Even in the context of all the excellent sparkling wine I tried in 2014, there was only ever going to be one winner for me.

The Charles NV is pretty good, but this is on another level entirely.  Almost two decades maturing in the cellar has brought aromas and flavours of brioche, nuts and candied fruit in addition to refreshing citrus. It has the voluptuous texture without sweetness of salted caramel.  It’s time to sell a kidney and buy a case.

If you didn’t catch them before, check out my Top 10 Whites and Top 10 Reds of 2014.

 

Long

My Favourite Wines of 2013 – Fizz

Following on from my favourite reds and favourite whites of 2013, here are a few of the sparklers which grabbed my attention last year.  There are a few patterns you might discern:

  1. They are all traditional method sparkling wines – I’ve had a few drinkable Proseccos, but nothing that has ever made me want to go and buy another bottle.  Although it appears on the face of it to be an inefficient production method, second fermentation in bottle seems to be the best way of making quality fizz.
  2. They are heavily weighted towards Champagne – this reflects that region’s preeminent standing in the world of sparkling wine and the fruits of several visits in person.  Franciacorta and decent Cava are on my 2014 Wine Resolutions.

Dom Pérignon 1999

Dom Pérignon 1999
Dom Pérignon 1999

Possibly the most famous Champagne in the world, and definitely the biggest production of any prestige cuvée Champagne, Dom Pérignon is a byword for luxury.  However, behind all the razzmatazz, it’s still a wine (though not a…erm…still wine, obviously).

1999 was only the second time in the history of DP that three consecutive vintages were declared (I’m looking forward to a mini-vertical of 02/03/04 someday!)  It’s relatively full bodied in the mouth, almost a meal in itself (well it did replace bacon butties on Christmas morning!) but still with a citrus spine to the exotic fruit body.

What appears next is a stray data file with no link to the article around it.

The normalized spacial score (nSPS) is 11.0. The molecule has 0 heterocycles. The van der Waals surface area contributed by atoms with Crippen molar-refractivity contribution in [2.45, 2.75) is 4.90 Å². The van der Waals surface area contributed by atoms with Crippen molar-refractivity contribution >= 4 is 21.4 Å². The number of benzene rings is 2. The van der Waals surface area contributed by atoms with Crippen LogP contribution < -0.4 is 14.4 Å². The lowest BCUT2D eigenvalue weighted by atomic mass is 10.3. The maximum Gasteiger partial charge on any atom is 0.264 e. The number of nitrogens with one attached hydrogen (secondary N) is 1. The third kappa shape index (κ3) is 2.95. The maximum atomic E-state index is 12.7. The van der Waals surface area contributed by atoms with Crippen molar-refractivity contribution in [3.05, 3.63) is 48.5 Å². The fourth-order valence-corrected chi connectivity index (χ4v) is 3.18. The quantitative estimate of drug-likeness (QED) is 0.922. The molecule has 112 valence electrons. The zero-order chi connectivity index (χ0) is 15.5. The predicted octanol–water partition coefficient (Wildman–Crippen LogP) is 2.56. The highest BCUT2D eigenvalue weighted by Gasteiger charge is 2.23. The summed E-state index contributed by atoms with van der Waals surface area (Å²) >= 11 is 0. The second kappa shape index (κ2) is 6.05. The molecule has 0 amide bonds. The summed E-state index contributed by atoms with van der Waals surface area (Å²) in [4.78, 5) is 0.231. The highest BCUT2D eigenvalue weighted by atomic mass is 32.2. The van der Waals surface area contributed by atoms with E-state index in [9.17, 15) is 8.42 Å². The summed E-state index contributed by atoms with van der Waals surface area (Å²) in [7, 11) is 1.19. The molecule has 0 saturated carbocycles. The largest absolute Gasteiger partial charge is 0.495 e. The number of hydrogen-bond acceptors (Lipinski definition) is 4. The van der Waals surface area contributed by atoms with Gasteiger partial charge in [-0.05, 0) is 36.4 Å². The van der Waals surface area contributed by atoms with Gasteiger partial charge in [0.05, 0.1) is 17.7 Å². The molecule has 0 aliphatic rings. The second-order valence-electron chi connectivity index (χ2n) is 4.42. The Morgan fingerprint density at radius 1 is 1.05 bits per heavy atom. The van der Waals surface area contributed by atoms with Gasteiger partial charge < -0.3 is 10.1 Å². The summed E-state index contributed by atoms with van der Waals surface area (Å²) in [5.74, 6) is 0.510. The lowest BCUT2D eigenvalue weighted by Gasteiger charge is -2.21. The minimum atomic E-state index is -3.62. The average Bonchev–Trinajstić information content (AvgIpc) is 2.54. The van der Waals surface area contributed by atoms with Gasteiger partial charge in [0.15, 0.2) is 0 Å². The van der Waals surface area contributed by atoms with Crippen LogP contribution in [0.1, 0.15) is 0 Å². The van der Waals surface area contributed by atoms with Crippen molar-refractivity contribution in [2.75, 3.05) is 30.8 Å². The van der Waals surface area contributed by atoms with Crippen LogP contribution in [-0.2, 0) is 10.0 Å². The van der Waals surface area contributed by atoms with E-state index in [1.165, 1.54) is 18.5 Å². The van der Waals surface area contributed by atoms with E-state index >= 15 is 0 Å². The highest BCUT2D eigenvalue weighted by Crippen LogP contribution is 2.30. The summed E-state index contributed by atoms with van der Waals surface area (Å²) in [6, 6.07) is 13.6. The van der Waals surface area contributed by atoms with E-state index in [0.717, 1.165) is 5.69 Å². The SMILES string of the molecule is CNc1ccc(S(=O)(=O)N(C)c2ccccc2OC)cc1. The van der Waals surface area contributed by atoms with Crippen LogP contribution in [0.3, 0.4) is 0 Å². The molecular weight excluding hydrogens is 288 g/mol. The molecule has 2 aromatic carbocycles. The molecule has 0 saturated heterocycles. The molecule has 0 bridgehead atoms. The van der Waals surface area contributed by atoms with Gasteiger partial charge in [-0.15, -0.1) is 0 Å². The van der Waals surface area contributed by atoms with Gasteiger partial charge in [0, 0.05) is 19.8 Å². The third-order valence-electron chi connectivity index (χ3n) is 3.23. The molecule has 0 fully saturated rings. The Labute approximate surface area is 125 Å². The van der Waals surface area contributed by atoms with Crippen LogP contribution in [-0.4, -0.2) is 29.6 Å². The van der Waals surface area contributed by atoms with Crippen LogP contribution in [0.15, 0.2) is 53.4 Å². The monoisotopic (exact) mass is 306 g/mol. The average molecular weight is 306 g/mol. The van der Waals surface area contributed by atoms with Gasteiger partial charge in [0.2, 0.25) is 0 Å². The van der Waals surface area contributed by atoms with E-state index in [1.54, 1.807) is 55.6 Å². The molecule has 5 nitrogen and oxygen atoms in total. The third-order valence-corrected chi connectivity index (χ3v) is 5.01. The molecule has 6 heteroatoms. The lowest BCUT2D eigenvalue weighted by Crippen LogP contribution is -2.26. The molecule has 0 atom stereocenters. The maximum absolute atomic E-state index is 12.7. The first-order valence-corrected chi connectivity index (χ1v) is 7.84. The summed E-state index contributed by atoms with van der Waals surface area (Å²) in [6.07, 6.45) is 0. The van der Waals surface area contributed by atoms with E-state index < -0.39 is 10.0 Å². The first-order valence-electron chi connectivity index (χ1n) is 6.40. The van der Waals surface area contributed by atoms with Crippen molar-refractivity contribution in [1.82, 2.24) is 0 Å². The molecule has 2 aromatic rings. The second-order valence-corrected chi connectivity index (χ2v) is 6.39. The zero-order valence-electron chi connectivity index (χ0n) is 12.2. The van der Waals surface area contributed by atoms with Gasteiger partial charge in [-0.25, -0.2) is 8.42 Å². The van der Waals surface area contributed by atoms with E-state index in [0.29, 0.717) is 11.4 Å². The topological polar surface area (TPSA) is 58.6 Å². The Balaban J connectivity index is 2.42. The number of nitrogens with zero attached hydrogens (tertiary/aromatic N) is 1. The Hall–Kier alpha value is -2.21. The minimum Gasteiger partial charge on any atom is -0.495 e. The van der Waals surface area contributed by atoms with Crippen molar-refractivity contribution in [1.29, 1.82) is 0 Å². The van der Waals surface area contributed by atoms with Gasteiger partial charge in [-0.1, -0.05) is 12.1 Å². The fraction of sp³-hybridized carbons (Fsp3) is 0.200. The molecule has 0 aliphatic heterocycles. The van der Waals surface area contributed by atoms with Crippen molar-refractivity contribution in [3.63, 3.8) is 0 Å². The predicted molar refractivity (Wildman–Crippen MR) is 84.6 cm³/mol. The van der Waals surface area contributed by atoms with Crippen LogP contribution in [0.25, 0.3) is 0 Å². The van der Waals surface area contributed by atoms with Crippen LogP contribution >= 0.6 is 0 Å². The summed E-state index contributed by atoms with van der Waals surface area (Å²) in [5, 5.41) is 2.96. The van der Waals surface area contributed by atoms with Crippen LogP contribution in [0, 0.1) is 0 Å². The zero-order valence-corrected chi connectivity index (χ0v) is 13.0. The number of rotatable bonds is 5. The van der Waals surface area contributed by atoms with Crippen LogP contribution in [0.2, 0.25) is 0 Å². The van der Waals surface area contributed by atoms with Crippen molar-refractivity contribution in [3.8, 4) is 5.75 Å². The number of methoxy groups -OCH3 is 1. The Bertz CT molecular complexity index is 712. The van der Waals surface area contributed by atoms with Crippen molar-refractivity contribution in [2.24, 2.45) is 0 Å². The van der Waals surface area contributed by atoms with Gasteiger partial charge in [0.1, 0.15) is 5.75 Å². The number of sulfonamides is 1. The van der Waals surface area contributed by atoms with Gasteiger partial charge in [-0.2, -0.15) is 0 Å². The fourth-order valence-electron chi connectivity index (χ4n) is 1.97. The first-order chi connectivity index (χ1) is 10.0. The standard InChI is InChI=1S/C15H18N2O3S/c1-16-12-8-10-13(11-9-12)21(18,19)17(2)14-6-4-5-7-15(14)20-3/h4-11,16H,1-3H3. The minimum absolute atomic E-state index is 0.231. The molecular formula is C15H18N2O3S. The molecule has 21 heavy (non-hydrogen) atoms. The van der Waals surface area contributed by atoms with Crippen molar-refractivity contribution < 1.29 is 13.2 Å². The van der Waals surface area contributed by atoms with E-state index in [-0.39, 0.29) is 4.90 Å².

Nyetimber Blanc de Blancs 2003

Nyetimber Blanc de Blancs 2003
Nyetimber Blanc de Blancs 2003

I finally supped my last bottle (for now) of this tropical wonder.  If you cast your mind back a decade or so, 2003 was the summer of heatwaves across Europe.  In some parts of France, the heat was such that vines just shut down.  In Champagne, the extra ripe grapes made for a very different vintage – if indeed a vintage was declared at all.  Bollinger called their release “2003 by Bollinger” instead of the usual “Grande Année” and Krug only decided to release a vintage at all last month.

So how did the 2003 heatwave affect the sprinkling of vines in southern England?  In pretty much the same way, but because the climate is slightly cooler, the resultant wines still held on to some acidity.  The Nyetimber Blanc de Blancs 2003 is of course 100% Chardonnay, which tends to be on the lemon and lime side of the fruit continuum™, but here it also gives delicious tropical notes of pineapple, grapefruit and mango – almost like Lilt Champagne! (and yes that’s a good thing in my eyes.)